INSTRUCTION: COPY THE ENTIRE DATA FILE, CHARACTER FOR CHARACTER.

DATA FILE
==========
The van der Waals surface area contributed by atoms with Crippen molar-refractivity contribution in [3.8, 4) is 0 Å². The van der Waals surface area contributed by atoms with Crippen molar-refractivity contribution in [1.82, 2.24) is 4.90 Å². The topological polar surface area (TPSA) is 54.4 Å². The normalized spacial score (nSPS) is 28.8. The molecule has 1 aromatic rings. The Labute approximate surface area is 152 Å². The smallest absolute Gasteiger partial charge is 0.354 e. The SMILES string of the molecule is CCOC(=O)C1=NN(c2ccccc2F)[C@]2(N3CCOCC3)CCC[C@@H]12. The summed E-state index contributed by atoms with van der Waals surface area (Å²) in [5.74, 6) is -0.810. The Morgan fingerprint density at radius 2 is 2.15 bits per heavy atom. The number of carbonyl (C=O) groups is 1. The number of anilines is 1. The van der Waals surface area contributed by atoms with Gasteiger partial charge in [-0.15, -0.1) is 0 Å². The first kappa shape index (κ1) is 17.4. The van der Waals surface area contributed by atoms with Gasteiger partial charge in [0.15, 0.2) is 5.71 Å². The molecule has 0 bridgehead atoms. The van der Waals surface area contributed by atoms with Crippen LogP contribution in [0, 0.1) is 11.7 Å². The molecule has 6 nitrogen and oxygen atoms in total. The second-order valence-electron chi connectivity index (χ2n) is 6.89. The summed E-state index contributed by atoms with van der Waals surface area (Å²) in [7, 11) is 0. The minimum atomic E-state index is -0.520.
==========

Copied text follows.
The van der Waals surface area contributed by atoms with Crippen molar-refractivity contribution in [3.8, 4) is 0 Å². The van der Waals surface area contributed by atoms with Crippen molar-refractivity contribution in [1.82, 2.24) is 4.90 Å². The topological polar surface area (TPSA) is 54.4 Å². The normalized spacial score (nSPS) is 28.8. The molecule has 1 aromatic rings. The Labute approximate surface area is 152 Å². The smallest absolute Gasteiger partial charge is 0.354 e. The SMILES string of the molecule is CCOC(=O)C1=NN(c2ccccc2F)[C@]2(N3CCOCC3)CCC[C@@H]12. The summed E-state index contributed by atoms with van der Waals surface area (Å²) in [5.74, 6) is -0.810. The Morgan fingerprint density at radius 2 is 2.15 bits per heavy atom. The number of carbonyl (C=O) groups is 1. The number of anilines is 1. The van der Waals surface area contributed by atoms with Gasteiger partial charge in [-0.15, -0.1) is 0 Å². The first kappa shape index (κ1) is 17.4. The van der Waals surface area contributed by atoms with Gasteiger partial charge in [0.15, 0.2) is 5.71 Å². The molecule has 0 bridgehead atoms. The van der Waals surface area contributed by atoms with Crippen LogP contribution in [0, 0.1) is 11.7 Å². The molecule has 6 nitrogen and oxygen atoms in total. The second-order valence-electron chi connectivity index (χ2n) is 6.89. The summed E-state index contributed by atoms with van der Waals surface area (Å²) in [7, 11) is 0. The minimum atomic E-state index is -0.520.